RDP ransomware campaigns are typically accomplished through stolen login credentials—sometimes purchased from darknet marketplaces—or brute force attacks. Since they do not rely on victims completing a specific action, detecting RDP intrusions is challenging, according to the alert.

Ransom notes instructing victims to establish contact through a Tor hidden service are left on encrypted computers by the SamSam attackers. Victims are assured that once they pay the ransom in Bitcoin, they will receive links to download cryptographic keys and tools for decrypting their network.

Where did SamSam originate?

The Department of Justice recently indicted two Iranian men who allegedly were behind the creation of SamSam and deployed the ransomware, causing approximately $30 million of damage and collecting about $6 million in ransom payments from victims. The crippling ransomware affected about 200 municipalities, hospital, universities and other targets during the past three years, according to an article from Wired.

Keith Jarvis, a senior security researcher at SecureWorks, reiterated the sophistication of the SamSam ransomware and how it gains access to systems through weak authentication or vulnerabilities in web applications, methods that don’t require the victim to engage in a particular action. Hackers also go out of their way to target specific victims whose critical operations rely on getting systems up and running as quickly as possible, making them more likely to simply pay up.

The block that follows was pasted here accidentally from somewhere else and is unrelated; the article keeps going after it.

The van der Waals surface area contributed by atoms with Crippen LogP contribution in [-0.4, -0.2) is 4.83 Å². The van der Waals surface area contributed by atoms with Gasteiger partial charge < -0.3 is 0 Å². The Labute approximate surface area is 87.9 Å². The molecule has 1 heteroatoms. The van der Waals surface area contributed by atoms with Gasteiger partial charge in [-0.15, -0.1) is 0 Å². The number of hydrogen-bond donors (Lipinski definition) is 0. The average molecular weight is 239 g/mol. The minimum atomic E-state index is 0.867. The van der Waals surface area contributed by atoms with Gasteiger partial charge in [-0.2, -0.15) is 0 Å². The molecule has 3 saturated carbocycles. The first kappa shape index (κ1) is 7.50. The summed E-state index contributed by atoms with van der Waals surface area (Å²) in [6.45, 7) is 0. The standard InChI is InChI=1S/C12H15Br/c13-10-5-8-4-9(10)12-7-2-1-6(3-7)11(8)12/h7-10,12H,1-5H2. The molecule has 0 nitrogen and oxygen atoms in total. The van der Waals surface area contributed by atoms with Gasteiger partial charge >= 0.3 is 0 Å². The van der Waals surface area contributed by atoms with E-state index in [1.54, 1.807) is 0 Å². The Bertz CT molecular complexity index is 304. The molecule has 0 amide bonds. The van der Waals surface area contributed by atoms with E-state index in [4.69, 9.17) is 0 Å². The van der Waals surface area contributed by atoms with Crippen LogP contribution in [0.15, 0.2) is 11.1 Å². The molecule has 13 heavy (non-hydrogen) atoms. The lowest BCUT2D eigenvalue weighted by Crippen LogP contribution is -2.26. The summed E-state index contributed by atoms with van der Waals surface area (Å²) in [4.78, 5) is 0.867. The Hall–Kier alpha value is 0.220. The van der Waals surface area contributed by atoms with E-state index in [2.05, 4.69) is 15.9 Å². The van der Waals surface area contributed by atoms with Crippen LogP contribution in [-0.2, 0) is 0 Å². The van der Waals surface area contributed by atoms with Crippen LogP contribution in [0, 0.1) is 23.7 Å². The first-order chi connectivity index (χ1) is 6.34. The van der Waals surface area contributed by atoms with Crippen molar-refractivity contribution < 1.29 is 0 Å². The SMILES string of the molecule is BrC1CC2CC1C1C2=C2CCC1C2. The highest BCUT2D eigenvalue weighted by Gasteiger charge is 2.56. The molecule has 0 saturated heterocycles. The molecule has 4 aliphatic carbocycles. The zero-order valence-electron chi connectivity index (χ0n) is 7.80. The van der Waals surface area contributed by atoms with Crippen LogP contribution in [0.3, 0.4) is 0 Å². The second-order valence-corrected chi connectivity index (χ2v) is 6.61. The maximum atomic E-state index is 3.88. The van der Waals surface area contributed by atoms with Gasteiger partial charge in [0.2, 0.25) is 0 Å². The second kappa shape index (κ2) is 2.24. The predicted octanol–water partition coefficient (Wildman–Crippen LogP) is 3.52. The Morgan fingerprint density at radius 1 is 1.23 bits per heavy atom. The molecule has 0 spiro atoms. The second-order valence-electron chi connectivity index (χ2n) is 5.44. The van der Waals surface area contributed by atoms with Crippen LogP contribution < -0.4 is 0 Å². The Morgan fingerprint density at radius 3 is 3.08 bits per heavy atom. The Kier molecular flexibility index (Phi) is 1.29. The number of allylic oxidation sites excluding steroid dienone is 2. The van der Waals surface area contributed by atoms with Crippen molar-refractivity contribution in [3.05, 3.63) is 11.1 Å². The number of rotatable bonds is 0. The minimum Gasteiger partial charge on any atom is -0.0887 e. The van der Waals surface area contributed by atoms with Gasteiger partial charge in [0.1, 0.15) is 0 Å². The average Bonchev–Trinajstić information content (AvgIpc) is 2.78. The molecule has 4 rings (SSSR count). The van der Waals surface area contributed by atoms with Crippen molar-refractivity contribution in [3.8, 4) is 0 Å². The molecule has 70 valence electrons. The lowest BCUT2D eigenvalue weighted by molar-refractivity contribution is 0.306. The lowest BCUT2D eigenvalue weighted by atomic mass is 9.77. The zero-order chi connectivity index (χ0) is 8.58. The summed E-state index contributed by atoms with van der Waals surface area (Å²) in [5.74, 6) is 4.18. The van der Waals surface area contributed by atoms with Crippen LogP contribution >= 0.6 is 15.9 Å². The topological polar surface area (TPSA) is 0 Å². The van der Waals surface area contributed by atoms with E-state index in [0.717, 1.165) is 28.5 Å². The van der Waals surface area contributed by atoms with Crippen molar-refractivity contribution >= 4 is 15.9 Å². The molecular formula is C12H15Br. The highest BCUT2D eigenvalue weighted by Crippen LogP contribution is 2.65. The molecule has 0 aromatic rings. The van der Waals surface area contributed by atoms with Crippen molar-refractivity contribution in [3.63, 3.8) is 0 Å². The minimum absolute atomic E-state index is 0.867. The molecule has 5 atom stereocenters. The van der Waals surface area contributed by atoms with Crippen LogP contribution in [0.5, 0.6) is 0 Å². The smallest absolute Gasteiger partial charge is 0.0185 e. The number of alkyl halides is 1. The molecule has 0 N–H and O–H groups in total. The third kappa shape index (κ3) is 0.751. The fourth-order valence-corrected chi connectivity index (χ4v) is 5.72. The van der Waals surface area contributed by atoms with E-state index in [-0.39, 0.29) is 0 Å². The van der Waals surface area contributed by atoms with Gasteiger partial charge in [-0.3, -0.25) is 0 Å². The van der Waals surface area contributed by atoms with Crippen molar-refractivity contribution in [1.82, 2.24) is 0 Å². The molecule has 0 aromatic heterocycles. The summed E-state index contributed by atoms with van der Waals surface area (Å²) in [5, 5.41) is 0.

What technical details about SamSam are important?

In the joint DHS and FBI report, the federal agencies provided a list, though not exhaustive, of SamSam Malware Analysis Reports that outline four variants of the ransomware. Organizations or their IT services administrators can review the following reports:

MAR-10219351.r1.v2 – SamSam1

MAR-10166283.r1.v1 – SamSam2

MAR-10158513.r1.v1 – SamSam3

MAR-10164494.r1.v1 – SamSam4

What mitigation and prevents practices are best?

In general, organizations are encouraged to not pay ransoms, since there is no guarantee they will receive decryption keys from the criminals. However, relying on a contingency plan or waiting out an attack, as advised by the FBI, is difficult when an entire operation has been compromised.

The best course of action is for organizations to strengthen their security posture in a way that prevents or at least mitigates the worst impacts of ransomware attacks. The FBI and DHS provided several best practices for system owners, users and administrators to consider to protect their systems.

For instance, network administrators are encouraged to review their systems to detect those that use RDP remote communication and place any system with an open RDP port behind a firewall. Users can be required to use a virtual private network (VPN) to access the system. Other best practices, according to the report, include:

  • Applying two-factor authentication
  • Disabling file and printer sharing services when possible, or using Active Directory authentication or strong passwords for required services
  • Regularly applying software and system updates
  • Reviewing logs regularly to detect intrusion attempts.
  • Ensuring third parties follow internal policies on remote access
  • Disabling RDP on critical devices where possible
  • Regulating and limiting external-to-internal RDP connections
  • Restricting the ability of users to install and run the unwanted software application

This just scratches the surface of actions that administrators and users can take to protect their networks against SamSam or other cyber-attacks. The National Institute of Standards and Technology (NIST) provides more thorough recommendations in its Guide to Malware Incident Prevention and Handling for Desktops and Laptops, or Special Publication 800-83.

Information technology specialists can also provide insight and advice for how organizations can detect gaps or vulnerabilities in their cyber-security that leave them susceptible to SamSam or other malware infections.

Educating Employees on Cyber Security: Password Security